Saturday, January 29, 2005

Volunteer Work with AID India

Report now available at the AID website

My objective in writing this is to give a first-hand perspective on how humanity has come together to the aid of Tsunami victims and to write about my experiences as a volunteer for the Tsunami Relief & Rehabilitation efforts.

AID Chennai
As I reached the AID Chennai office at Gopalapuram on the 9th of January, it had already been two weeks since the Tsunami had caused havoc. Core volunteers, full-timers and numerous short-term volunteers barely had time to catch up on sleep during this period.

After meandering through the boxes of medicines and other supplies, I made my way to the Office on the second floor. Many neighbouring houses were supportive and let AID use some space for storage - I could see loads of drinking water, bleaching powder, chlorine and rice in all houses surrounding the AID Office. The amount of material coming in, made it very difficult to handle and by Jan 8, AID found a sponsor for a 6500 sqft godown in the city's outskirts at Tondiarpet.

There was a continuous flow of volunteers from local colleges, organizations and colleges from Delhi, Bombay, Pune and such places, NSS volunteers from across the state of Tamil Nadu and from many countries abroad. I took ownership for the warehouse, we first organized the area by arranging materials by category and did a complete physical inventory count. A total of 115 items were categorized into provisions, ameneties, clothing, utensils & kitchen aids, stationery and perishables.

Tsunami Relief and Rehabilitation - Operational Structure
AID had established cluster points in 7 centers namely Killai & Panchankuppam(Cuddallore Dist.), Nagapattinam, Reddiarpettai, Thirukadaiyur & Vedaranyam (Nagapattinam Dist.) and in Koovathur (Kancheepuram/Chennai Dist.). Volunteer groups in each such hub would conduct surveys, identify requirements, communicate requirements to Chennai, distribute material and work on temporary shelter and livelihood initiatives in 10-15 villages surrounding the cluster point.

Requirements came in every day, from a few of these field areas. We would arrange a truck, with a 4-5 ton capacity based on the requirements, take a group of volunteers to load/unload material. With every truck that leaves Chennai to these places, a group of volunteers would also leave, to assist the existing group of volunteers in the field, in field work. Timing the many shipments and receipts was a nice little challenge in itself.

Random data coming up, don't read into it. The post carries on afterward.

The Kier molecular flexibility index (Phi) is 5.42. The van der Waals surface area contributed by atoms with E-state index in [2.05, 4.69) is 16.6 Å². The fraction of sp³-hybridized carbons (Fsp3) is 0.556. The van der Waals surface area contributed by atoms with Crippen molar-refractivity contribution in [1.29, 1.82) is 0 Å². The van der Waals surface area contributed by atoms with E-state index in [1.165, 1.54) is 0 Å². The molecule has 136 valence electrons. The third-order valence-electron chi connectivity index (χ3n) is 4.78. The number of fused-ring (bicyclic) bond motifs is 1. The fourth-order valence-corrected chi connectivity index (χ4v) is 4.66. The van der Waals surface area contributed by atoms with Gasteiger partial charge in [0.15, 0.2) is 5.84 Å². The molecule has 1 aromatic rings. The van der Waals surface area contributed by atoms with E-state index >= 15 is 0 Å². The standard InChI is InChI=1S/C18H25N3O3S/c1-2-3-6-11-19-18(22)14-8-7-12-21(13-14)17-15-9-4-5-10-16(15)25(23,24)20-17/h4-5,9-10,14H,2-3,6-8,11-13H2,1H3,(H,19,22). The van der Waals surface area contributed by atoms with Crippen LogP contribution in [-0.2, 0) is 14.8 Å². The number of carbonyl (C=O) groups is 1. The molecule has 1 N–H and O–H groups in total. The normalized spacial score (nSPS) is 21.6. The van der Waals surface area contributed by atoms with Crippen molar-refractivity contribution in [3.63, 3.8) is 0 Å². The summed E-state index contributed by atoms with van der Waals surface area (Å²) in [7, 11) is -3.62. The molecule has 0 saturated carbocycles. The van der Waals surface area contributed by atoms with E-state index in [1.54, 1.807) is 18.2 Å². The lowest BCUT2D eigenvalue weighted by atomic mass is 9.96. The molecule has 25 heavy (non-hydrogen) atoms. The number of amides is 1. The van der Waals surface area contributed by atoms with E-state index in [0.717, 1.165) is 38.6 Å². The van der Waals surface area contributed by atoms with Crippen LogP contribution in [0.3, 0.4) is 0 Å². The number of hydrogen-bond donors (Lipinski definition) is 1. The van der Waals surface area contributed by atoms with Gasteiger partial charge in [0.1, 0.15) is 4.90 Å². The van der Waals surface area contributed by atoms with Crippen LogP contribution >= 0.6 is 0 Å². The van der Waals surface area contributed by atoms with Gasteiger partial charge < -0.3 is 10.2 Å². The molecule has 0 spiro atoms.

Staying connected is very critical to managing logistics right. Motorola had donated a set of mobile phones with prepaid cards to AID India in the first week. That kept me connected day in and day out.

Typically, we would send outstation trucks earlier in the day and focus on Chennai suburb targets like Kasi Medu, Foreshore Estate, Koovathur and Kancheepuram Districts later in the day. By 7PM we would take bus 1 to the Gopalapuram Office. Once we reach there, the Sourcing Team with questions on what needed to be sourced to meet new requirements from the field. I would consolidate inventory based on receipts and shipments on that day and identify what newer field needs would have to be sourced. We would then call our donors/sponsors and give them these requirements. Based on the extent of their budget, we would proceed with further sponsors.

Logistics and Materials Management
The turn-around time was an impressive 2 days for most material in the first week, but starting Jan 16, as we were moving more into the short-term rehabilitation phase, requirements were more specific and the turn-around times started to go beyond 2 days. Some of the field requirements that were a real challenge to procure in bulk quantities due to the availability or nature of those materials were aruvamanai (a sharp-edged cutter, used in villages to cut fish, coconut and pretty much everything), sieves, womens undergarments(sizes), and heavy quantities of provisions (10kg bags of rice/lentils,etc. per family for 1000 such families in a group of villages!). Most stores did not have the manpower during the 3 days of Pongal to have material packaged in such huge volumes, so we had to get multiple sources and so on. Thirumalai Chemicals needs to be immensely praised for their remarkable assistance with sourcing, and Saravana Stores for getting the manpower together to meet huge demands.

In all I spent about 9 days helping in this routine. Subsequently, helped out with a few other projects.

Field Work at Koovathur – Kancheepuram District
Call it superstition or just plain fear; numerous rumours were around the fishing villages. The Bhuj quake was on Jan 26, 2001 and this Tsunami was on Dec 26. People strongly believed that Jan 26, 2005 would have another one!! In an attempt to quell such rumours, Balaji and Co. wrote a booklet on Tsunami and its causes, and I translated it into Tamil for distribution to the affected villages.